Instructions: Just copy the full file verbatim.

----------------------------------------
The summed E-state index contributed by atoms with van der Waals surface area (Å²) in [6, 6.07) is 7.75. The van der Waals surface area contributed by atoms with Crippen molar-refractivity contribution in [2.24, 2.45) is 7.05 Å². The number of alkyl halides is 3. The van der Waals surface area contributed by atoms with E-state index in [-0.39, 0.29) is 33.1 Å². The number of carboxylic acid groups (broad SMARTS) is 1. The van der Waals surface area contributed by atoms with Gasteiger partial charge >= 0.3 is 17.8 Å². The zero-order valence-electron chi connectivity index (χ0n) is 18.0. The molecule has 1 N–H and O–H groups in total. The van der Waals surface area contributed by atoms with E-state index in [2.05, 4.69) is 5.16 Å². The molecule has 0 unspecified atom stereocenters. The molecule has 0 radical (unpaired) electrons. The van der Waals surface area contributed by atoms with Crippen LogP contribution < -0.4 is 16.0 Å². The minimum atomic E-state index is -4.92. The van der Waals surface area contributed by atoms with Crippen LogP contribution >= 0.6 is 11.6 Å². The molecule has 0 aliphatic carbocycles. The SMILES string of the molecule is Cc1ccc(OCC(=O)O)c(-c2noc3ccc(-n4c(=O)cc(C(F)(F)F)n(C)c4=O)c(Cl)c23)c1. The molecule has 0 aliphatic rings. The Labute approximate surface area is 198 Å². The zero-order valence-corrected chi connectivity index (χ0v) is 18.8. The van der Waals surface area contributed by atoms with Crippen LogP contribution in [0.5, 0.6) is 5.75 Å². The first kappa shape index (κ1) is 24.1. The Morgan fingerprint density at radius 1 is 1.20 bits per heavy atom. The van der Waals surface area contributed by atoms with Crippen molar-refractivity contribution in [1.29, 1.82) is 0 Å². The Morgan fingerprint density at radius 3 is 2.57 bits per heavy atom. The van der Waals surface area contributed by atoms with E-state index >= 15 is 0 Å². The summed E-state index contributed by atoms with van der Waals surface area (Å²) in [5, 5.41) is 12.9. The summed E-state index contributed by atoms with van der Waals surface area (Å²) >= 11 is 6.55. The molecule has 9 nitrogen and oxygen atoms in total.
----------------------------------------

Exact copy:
The summed E-state index contributed by atoms with van der Waals surface area (Å²) in [6, 6.07) is 7.75. The van der Waals surface area contributed by atoms with Crippen molar-refractivity contribution in [2.24, 2.45) is 7.05 Å². The number of alkyl halides is 3. The van der Waals surface area contributed by atoms with E-state index in [-0.39, 0.29) is 33.1 Å². The number of carboxylic acid groups (broad SMARTS) is 1. The van der Waals surface area contributed by atoms with Gasteiger partial charge >= 0.3 is 17.8 Å². The zero-order valence-electron chi connectivity index (χ0n) is 18.0. The molecule has 1 N–H and O–H groups in total. The van der Waals surface area contributed by atoms with E-state index in [2.05, 4.69) is 5.16 Å². The molecule has 0 unspecified atom stereocenters. The molecule has 0 radical (unpaired) electrons. The van der Waals surface area contributed by atoms with Crippen LogP contribution < -0.4 is 16.0 Å². The minimum atomic E-state index is -4.92. The van der Waals surface area contributed by atoms with Crippen LogP contribution >= 0.6 is 11.6 Å². The molecule has 0 aliphatic carbocycles. The SMILES string of the molecule is Cc1ccc(OCC(=O)O)c(-c2noc3ccc(-n4c(=O)cc(C(F)(F)F)n(C)c4=O)c(Cl)c23)c1. The molecule has 0 aliphatic rings. The Labute approximate surface area is 198 Å². The zero-order valence-corrected chi connectivity index (χ0v) is 18.8. The van der Waals surface area contributed by atoms with Crippen LogP contribution in [0.5, 0.6) is 5.75 Å². The first kappa shape index (κ1) is 24.1. The Morgan fingerprint density at radius 1 is 1.20 bits per heavy atom. The van der Waals surface area contributed by atoms with Crippen molar-refractivity contribution in [1.29, 1.82) is 0 Å². The Morgan fingerprint density at radius 3 is 2.57 bits per heavy atom. The van der Waals surface area contributed by atoms with E-state index >= 15 is 0 Å². The summed E-state index contributed by atoms with van der Waals surface area (Å²) in [5, 5.41) is 12.9. The summed E-state index contributed by atoms with van der Waals surface area (Å²) >= 11 is 6.55. The molecule has 9 nitrogen and oxygen atoms in total.